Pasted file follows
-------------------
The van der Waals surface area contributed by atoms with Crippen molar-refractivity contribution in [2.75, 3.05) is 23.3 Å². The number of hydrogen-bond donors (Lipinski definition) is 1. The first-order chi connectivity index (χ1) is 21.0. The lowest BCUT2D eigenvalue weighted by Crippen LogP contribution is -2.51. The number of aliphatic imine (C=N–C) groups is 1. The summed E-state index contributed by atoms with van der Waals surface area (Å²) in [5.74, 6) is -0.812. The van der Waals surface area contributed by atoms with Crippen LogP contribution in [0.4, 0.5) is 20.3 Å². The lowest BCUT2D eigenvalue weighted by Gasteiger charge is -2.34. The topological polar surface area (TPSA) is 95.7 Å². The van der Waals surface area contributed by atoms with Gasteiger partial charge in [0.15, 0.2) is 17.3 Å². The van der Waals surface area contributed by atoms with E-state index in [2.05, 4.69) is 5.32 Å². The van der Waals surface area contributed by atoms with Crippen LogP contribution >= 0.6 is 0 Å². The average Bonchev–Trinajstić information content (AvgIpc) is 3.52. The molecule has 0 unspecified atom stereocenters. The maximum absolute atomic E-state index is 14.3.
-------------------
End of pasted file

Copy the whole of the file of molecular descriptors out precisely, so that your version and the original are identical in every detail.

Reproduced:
The van der Waals surface area contributed by atoms with Crippen molar-refractivity contribution in [2.75, 3.05) is 23.3 Å². The number of hydrogen-bond donors (Lipinski definition) is 1. The first-order chi connectivity index (χ1) is 21.0. The lowest BCUT2D eigenvalue weighted by Crippen LogP contribution is -2.51. The number of aliphatic imine (C=N–C) groups is 1. The summed E-state index contributed by atoms with van der Waals surface area (Å²) in [5.74, 6) is -0.812. The van der Waals surface area contributed by atoms with Crippen LogP contribution in [0.4, 0.5) is 20.3 Å². The lowest BCUT2D eigenvalue weighted by Gasteiger charge is -2.34. The topological polar surface area (TPSA) is 95.7 Å². The van der Waals surface area contributed by atoms with Gasteiger partial charge in [0.15, 0.2) is 17.3 Å². The van der Waals surface area contributed by atoms with E-state index in [2.05, 4.69) is 5.32 Å². The van der Waals surface area contributed by atoms with Crippen LogP contribution >= 0.6 is 0 Å². The average Bonchev–Trinajstić information content (AvgIpc) is 3.52. The molecule has 0 unspecified atom stereocenters. The maximum absolute atomic E-state index is 14.3.